Freedom’s Goblin’s high points are truly some of the highest in Segall’s sprawling discography, although the majority of them were released as singles months prior to the album. ‘My Lady’s On Fire’ (released in November) is a dextrously bluesy number that hopscotches around that central image, Segall and his band’s natural swagger showing off his pride in his partner, capped off with a full on scronk-sax solo from Mikal Cronin. Following track ‘Alta’ (first released as far back as September) starts from stately organ before quickly exploding into a full-on rock behemoth, replete with full-blooded death-or-glory lyricism from Segall as he rides atop the writhing muscularity of his band. Segall almost always finds time to put at least one sweet acoustic song in, and here we have ‘Cry Cry Cry’, a classic minor-key break up lament that does absolutely nothing original, but Segall still manages to eke out a ton of genuine empathy with his natural knack for archetypal rock melodies and lyrics. ‘She’ is a six-minute scorcher featuring plenty of chugging guitars, stop-start dynamics and Segall’s banshee-like howl of the titular word making it impossible not to feel enlivened; it could have easily been a perfect album capper, but here it sits at track 13, giving the listener a needed injection of energy to push on through the final stretch. ‘The Main Pretender’ (also from November) sees Segall in an unusually harsh mood lyrically, as he castigates someone for their arrogance at their minor success, and combined with a vicious-edged composition from his band and yet another squealing Cronin sax solo, the punches certainly land. The album ends with ‘And Goodnight’ – a more Beatles-y final song title there couldn’t be – although the ebbing and flowing echoed guitar is perhaps more reminiscent of Pink Floyd, especially as the song stretches to 12 minutes.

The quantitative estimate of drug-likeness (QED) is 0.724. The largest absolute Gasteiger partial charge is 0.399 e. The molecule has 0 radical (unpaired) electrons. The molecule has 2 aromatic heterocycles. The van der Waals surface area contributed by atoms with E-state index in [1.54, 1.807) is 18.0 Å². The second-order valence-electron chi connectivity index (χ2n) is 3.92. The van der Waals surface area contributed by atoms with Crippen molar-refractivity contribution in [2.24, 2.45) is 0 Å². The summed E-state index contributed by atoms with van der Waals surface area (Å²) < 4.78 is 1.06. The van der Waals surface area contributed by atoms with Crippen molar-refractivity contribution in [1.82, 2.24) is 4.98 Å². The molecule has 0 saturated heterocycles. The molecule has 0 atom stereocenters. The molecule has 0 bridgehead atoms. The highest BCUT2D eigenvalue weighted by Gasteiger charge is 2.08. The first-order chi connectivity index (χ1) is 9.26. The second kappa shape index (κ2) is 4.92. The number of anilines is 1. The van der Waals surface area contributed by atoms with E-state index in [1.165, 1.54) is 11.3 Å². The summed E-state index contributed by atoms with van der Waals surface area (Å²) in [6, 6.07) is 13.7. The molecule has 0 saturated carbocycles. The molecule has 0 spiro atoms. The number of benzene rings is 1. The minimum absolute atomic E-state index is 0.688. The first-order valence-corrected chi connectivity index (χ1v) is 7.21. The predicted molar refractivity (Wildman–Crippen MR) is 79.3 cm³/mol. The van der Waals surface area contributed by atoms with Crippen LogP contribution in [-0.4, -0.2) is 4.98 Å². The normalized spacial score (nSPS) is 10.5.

The rest of the album is easily split between the enjoyable-but-nothing-spectacular tracks and those whose inclusion is questionable. Long-time fans will undoubtedly get kicks out of songs like ‘Despoiler of Cadaver’ and ‘Shoot You Up’, which are kind of like Booker T and MG’s on steroids, while others like ‘When Mommy Kills You’ and ‘5 Ft Tall’ are Ty in his comfort zone, writing ridiculously catchy and lightweight garage pop.

The tracks mentioned so far are more than enough to have made up another very-solid-bordering-on-great Ty Segall album, but there are many more than just those. There are some songs that are inoffensive but are clear filler (‘Meaning’, ‘You Say All The Nice Things’), but there are also a couple of worse offenders. Songs like ‘The Last Waltz’, a very rough-and-tumble whirligig 2 minutes, and ‘Talkin 3’, a third version of a song that was on both Ty Segall and Fried Shallots in 2017 – to name just a couple - could easily have been cut and saved for the inevitable Outtakes and Rarities Collection that will pop up eventually.

Despite the obvious trimming that could be done around the belly, Freedom’s Goblin is still a worthwhile beast to take on. In fact, in today’s world of playlist creating, it’s easy to cut, paste, and rearrange albums into your own preference, and it seems like this album is an ideal candidate for such treatment. However people decide to digest and dissect Freedom’s Goblin, there are tracks on here that will undoubtedly go down in the pantheon of great Ty Segall songs and be taken out on stage to thrill and delight. The rest can be quickly and easily enjoyed, then entirely forgotten about – which doesn’t really matter, since we’re probably only a year or so away from yet another Ty Segall album.